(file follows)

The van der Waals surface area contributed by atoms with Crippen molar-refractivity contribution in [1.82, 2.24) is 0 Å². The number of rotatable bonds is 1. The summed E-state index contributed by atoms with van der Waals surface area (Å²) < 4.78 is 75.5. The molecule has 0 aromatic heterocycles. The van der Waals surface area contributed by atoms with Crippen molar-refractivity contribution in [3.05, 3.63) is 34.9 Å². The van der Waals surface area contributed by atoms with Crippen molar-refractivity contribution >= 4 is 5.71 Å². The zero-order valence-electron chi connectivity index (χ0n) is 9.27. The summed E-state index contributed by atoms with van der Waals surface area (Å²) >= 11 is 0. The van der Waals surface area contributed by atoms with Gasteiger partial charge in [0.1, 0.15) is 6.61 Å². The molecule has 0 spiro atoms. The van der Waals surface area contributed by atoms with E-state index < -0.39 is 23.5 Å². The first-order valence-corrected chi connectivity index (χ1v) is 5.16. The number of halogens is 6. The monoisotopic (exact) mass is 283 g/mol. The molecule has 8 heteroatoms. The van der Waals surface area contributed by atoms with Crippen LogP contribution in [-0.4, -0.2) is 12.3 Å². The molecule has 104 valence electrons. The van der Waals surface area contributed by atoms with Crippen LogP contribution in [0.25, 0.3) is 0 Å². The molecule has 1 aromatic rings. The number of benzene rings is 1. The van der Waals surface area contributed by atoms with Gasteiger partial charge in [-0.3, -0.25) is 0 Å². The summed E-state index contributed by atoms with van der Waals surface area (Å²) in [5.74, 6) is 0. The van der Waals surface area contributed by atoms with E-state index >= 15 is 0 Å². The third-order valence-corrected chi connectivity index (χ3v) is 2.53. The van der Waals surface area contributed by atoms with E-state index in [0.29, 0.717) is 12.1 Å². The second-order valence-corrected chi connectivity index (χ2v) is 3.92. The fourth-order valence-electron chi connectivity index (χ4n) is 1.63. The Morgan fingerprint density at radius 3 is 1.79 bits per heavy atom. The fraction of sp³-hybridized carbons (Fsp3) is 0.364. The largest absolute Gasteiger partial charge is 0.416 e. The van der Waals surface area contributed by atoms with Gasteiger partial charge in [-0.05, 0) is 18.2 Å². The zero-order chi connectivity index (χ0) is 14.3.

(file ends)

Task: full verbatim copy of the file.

The van der Waals surface area contributed by atoms with Crippen molar-refractivity contribution in [1.82, 2.24) is 0 Å². The number of rotatable bonds is 1. The summed E-state index contributed by atoms with van der Waals surface area (Å²) < 4.78 is 75.5. The molecule has 0 aromatic heterocycles. The van der Waals surface area contributed by atoms with Crippen molar-refractivity contribution in [3.05, 3.63) is 34.9 Å². The van der Waals surface area contributed by atoms with Crippen molar-refractivity contribution >= 4 is 5.71 Å². The zero-order valence-electron chi connectivity index (χ0n) is 9.27. The summed E-state index contributed by atoms with van der Waals surface area (Å²) >= 11 is 0. The van der Waals surface area contributed by atoms with Gasteiger partial charge in [0.1, 0.15) is 6.61 Å². The molecule has 0 spiro atoms. The van der Waals surface area contributed by atoms with E-state index < -0.39 is 23.5 Å². The first-order valence-corrected chi connectivity index (χ1v) is 5.16. The number of halogens is 6. The monoisotopic (exact) mass is 283 g/mol. The molecule has 8 heteroatoms. The van der Waals surface area contributed by atoms with Crippen LogP contribution in [-0.4, -0.2) is 12.3 Å². The molecule has 104 valence electrons. The van der Waals surface area contributed by atoms with Crippen LogP contribution in [0.25, 0.3) is 0 Å². The molecule has 1 aromatic rings. The number of benzene rings is 1. The van der Waals surface area contributed by atoms with Gasteiger partial charge in [-0.3, -0.25) is 0 Å². The summed E-state index contributed by atoms with van der Waals surface area (Å²) in [5.74, 6) is 0. The van der Waals surface area contributed by atoms with E-state index >= 15 is 0 Å². The third-order valence-corrected chi connectivity index (χ3v) is 2.53. The van der Waals surface area contributed by atoms with E-state index in [0.29, 0.717) is 12.1 Å². The second-order valence-corrected chi connectivity index (χ2v) is 3.92. The fourth-order valence-electron chi connectivity index (χ4n) is 1.63. The Morgan fingerprint density at radius 3 is 1.79 bits per heavy atom. The fraction of sp³-hybridized carbons (Fsp3) is 0.364. The largest absolute Gasteiger partial charge is 0.416 e. The van der Waals surface area contributed by atoms with Gasteiger partial charge in [-0.05, 0) is 18.2 Å². The zero-order chi connectivity index (χ0) is 14.3.